Tax Season Crunch Time: It’s Not Too Late to Get Tax Credit Cash

Tax Season Crunch Time: It’s Not Too Late to Get Tax Credit Cash

According to a new poll, many parents are not aware that they are still eligible to receive child tax credit payments.

From July to December 2021, the American Rescue Plan provided eligible parents with as much as $3,600 per year for children under the age of six and up to $3,000 for children between ages six and seventeen.

This all meant that a $250 or a $300 payment for each child was directly deposited to parents’ bank accounts each month. Now, those same parents could be in line to receive the other half of the enhanced child tax credit when filing their tax returns this year. This has become even more urgent with the tax day deadline less than a week away on April 18.

According to a new poll conducted by the Bipartisan Policy Center and Morning Consult, per CNBC, many parents were not aware that they could still receive any portion of the credit they hadn’t received through the monthly payments at tax time. In fact, a whopping 34 percent were still in the dark regarding the extra money that they are entitled to.

“That’s still a pretty significant portion of people who are potentially going to leave money on the table because they’re unaware of what they can claim,” Andrew Carothers, research analyst at the Bipartisan Policy Center, told CNBC.

Getting the Word Out

During a recent virtual White House event to encourage Americans to send in their tax forms to the Internal Revenue Service, Vice President Kamala Harris advised that families should go to to check their eligibility for the enhanced credits.

“The truth is there are people across our nation who work hard every day and still struggle to get by and it should not be this way in our country,” she said.

“You still need to file your taxes. That is the only way to receive the second half of what you are owed,” she continued.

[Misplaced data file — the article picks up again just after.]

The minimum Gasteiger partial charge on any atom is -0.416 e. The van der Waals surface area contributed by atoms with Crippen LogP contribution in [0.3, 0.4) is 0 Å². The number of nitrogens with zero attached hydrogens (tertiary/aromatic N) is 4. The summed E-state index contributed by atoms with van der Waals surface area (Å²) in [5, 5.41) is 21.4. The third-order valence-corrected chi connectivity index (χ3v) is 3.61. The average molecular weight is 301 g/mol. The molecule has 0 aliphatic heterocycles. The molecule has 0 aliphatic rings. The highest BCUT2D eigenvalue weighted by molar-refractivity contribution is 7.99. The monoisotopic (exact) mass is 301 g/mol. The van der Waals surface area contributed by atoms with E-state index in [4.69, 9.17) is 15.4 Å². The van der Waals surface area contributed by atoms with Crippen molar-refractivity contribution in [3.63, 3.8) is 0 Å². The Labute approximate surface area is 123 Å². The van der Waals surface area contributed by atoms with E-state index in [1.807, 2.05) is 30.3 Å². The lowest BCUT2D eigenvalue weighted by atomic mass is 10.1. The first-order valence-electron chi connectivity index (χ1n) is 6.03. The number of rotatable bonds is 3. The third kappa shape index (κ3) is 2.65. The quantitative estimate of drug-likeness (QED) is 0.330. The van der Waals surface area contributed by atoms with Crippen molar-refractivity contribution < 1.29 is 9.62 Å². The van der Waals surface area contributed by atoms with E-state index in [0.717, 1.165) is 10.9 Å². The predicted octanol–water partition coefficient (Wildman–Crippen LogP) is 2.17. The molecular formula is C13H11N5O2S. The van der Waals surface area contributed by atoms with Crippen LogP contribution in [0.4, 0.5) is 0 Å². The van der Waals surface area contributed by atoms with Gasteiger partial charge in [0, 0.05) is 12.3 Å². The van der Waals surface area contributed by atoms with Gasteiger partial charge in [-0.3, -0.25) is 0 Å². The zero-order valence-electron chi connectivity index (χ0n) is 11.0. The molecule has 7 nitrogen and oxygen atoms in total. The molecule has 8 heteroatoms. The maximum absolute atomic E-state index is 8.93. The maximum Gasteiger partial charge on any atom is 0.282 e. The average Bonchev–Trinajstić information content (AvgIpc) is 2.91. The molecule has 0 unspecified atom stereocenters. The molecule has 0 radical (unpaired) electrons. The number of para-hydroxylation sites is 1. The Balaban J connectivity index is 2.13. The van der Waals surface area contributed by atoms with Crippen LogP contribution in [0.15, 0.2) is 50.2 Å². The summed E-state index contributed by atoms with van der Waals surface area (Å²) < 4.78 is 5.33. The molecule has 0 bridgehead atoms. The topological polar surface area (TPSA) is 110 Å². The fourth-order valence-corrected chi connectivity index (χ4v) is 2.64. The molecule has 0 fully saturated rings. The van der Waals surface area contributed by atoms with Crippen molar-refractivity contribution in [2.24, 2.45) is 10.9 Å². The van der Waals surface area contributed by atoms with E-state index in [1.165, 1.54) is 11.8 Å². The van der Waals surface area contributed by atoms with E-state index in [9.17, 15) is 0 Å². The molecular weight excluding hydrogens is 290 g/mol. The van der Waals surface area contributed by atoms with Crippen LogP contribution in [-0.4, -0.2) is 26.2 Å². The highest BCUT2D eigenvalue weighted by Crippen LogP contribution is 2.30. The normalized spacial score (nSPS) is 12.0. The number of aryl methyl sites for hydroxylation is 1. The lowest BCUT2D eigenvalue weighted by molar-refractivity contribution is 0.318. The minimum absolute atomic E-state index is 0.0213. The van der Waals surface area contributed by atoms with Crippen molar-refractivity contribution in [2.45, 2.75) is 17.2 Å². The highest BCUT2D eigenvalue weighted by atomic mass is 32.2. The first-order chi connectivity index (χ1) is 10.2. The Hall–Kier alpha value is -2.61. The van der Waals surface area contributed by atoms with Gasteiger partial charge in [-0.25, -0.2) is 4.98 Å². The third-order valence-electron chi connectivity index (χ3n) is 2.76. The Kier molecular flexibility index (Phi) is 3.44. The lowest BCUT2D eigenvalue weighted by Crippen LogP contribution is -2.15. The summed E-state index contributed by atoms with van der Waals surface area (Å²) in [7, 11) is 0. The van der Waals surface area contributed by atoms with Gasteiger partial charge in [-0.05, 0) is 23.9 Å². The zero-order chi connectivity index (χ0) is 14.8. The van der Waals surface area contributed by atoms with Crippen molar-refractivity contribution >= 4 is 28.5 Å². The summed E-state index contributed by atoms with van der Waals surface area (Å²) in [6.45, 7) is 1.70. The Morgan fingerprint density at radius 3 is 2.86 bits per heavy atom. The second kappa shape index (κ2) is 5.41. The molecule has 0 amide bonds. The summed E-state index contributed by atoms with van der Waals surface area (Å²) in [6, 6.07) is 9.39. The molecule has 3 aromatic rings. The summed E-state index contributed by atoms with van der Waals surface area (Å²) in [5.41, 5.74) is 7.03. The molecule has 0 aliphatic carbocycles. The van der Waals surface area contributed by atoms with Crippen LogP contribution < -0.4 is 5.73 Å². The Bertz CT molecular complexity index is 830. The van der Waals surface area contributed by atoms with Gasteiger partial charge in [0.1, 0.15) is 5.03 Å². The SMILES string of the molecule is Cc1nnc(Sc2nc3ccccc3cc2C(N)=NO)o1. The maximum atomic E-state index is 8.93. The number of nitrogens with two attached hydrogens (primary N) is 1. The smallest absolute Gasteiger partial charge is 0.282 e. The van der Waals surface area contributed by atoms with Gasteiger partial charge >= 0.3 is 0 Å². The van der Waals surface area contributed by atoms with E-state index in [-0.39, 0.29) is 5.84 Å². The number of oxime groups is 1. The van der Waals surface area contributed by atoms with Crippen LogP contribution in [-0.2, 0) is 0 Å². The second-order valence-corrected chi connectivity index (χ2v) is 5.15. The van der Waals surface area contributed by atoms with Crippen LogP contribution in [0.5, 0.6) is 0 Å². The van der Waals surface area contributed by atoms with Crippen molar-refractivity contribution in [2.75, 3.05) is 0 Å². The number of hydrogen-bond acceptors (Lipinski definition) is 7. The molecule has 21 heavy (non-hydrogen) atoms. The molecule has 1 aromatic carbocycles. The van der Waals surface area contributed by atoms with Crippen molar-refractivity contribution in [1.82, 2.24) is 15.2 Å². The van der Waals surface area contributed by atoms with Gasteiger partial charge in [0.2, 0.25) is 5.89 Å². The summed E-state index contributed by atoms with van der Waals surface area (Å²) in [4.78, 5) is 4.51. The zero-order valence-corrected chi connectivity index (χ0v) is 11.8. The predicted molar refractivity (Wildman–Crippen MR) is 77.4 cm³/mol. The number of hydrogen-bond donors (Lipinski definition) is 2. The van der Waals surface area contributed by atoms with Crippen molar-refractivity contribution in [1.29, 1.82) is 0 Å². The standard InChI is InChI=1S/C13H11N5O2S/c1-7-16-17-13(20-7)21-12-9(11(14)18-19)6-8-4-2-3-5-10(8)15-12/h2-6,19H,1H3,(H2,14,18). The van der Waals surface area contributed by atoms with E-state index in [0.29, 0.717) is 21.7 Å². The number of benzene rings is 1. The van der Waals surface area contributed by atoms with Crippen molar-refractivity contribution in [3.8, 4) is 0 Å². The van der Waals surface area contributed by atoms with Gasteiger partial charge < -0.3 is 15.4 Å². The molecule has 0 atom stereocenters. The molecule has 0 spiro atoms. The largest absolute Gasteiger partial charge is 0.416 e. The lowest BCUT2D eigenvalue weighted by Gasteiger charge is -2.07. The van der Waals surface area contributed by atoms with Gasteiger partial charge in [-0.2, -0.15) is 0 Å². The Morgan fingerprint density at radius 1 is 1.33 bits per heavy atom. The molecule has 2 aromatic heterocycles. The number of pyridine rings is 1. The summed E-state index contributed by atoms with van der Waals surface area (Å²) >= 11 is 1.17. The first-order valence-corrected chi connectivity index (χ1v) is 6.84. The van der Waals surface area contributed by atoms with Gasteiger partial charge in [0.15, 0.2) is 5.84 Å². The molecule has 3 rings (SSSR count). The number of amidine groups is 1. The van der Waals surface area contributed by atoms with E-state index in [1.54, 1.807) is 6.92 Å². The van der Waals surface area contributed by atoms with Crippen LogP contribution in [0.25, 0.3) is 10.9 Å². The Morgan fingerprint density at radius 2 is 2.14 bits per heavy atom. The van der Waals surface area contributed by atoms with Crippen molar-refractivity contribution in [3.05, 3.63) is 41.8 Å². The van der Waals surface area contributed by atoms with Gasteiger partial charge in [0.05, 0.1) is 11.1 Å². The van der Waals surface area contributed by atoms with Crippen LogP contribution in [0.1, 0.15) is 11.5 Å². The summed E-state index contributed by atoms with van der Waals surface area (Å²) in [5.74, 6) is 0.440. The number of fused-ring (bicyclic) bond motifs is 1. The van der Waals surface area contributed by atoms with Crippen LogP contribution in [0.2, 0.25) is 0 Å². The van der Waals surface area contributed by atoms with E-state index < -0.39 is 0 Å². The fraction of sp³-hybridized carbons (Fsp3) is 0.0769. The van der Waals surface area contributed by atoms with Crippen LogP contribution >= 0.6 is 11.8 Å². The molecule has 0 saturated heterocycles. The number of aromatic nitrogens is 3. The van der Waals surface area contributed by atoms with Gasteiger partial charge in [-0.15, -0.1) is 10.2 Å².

Future of Enhanced Credits

Most Democrats, along with Harris, had plans to extend the enhanced credits for another twelve months through the now-stalled Build Back Better bill. But without that legislation, the maximum child tax credit has fallen by $1,000 per school-aged child and $1,600 per child under six. In addition, millions of the nation’s lowest-income families are ineligible for the credits once again.

There are, however, discussions underway about making the expanded form of the child tax credit permanent. Per, Sen. Sherrod Brown (D-Ohio) is doing just that with his Republican counterparts, including Sen. Mitt Romney (R-UT), who has proposed his own version of a monthly cash benefit program called the Family Security Act.

In contrast to Democrats’ proposals, Romney’s plan comes with work requirements attached to the monthly payments, which is likely an effort to garner more bipartisan support in an evenly divided Senate.

“There is a really strong bipartisan legacy with the child tax credit,” Carothers said.

“That’s really an avenue for durable policy change and ensuring the future of the credit stays as successful as it’s been in the past,” he continued.

Ethen Kim Lieser is a Washington state-based Finance and Tech Editor who has held posts at Google, The Korea Herald, Lincoln Journal Star, AsianWeek, and Arirang TV. Follow or contact him on LinkedIn.

Image: Reuters.